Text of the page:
New technologies will be the answer to the supply chain being able to make fast and efficient online deliveries, such as same-day delivery. Recent research revealed that Australasian consumers are open to new technologies, such as drones and self-propelled vehicles, with over 53% of consumers feeling comfortable with these kinds of new shipping methods being introduced in the future, compared to today’s traditional delivery options. 

With these new delivery methods and technologies comes the need for management platforms that can ensure the success of automated delivery solutions across a range of environments. These platforms need to be capable of a wide range of management functions, from securing customer data and the safety of drone delivery, through to tracking of deliveries in real time and sending automated updates to customers. 

These wide-ranging technologies will allow the supply chain to become more efficient and productive, meaning customers can reap the rewards of better delivery services. 

Customers wary of additional costs

While convenience and fast delivery are clearly what’s most important to Australasian consumers, that does not mean they are willing to pay additional costs for these options. Only 34% of Australasian consumers surveyed stated they would be willing to pay a slight premium for these new delivery methods, even if it meant reduced delivery times and ensured safe and quick delivery of online orders. 

This is likely due to the fact that consumers have become used to getting these services for free from many retailers, therefore they expect all delivery to be free of charge. Delivery is no longer considered a luxury, but instead just a standard service that they don’t expect to pay for.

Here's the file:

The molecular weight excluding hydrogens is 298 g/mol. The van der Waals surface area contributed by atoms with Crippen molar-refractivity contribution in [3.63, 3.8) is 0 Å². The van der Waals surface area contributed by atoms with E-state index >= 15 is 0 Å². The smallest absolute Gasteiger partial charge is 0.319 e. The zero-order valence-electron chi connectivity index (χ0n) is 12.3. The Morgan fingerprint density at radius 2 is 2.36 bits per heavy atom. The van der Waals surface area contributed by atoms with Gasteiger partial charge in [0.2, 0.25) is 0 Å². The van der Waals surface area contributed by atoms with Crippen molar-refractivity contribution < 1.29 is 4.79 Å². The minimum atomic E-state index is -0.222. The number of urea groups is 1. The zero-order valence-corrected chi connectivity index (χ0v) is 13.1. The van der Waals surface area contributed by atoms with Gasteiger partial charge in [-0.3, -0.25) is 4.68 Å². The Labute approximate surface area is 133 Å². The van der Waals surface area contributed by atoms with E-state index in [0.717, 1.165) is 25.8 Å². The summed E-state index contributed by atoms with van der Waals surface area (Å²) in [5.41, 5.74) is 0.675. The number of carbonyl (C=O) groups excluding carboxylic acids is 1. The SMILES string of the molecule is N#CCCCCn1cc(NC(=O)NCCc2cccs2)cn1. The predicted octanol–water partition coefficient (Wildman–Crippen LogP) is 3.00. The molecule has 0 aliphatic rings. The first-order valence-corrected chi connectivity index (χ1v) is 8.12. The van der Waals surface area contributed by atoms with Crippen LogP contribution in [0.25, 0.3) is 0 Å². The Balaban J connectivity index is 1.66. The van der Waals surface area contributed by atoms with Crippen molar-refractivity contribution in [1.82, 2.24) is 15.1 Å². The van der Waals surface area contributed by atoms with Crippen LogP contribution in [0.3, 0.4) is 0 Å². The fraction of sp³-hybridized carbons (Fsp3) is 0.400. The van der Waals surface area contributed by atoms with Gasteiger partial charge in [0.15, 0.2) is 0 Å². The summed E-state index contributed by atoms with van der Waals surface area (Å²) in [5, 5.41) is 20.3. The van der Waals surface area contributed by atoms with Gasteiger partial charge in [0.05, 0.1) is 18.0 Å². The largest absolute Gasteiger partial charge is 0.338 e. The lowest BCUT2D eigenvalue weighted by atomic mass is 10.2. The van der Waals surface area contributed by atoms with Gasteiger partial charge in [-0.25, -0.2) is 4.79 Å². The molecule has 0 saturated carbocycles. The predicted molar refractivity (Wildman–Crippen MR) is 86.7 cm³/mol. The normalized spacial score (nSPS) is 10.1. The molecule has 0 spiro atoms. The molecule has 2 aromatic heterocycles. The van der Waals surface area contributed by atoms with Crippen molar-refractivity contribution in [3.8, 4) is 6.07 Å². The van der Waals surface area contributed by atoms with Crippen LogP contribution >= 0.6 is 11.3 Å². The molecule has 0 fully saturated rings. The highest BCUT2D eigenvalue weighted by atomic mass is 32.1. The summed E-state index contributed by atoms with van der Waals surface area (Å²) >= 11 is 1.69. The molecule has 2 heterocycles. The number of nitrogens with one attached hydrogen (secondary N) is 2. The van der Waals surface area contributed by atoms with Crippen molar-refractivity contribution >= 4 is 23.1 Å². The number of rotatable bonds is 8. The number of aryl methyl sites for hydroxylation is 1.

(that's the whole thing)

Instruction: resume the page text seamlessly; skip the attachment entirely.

The supply chain industry will need to address this in the future and find a way to either make new technologies more affordable when they are integrated into delivery processes, or convince consumers that the enhanced delivery service provided by these new technologies is worth the slightly higher delivery price. The latter will be more difficult as consumers have long since grown accustomed to free delivery, which makes them less inclined to pay for it in the future. 

Keeping up with high demands

Customer expectations around online delivery will only continue to rise as more retailers compete to offer new and better options, and as technology within the industry advances. It’s up to the supply chain to be positioned to keep up with the multiplying delivery options and technologies in order to meet constantly shifting customer expectations. 

The retailers that do not keep their logistics side of the business flexible and ready for change will find themselves left behind as their customers move on to a competitor with a better service. 

Michael Dyson is the managing director for Australia and New Zealand at SOTI, a market leader in the delivery of business mobility and IoT solutions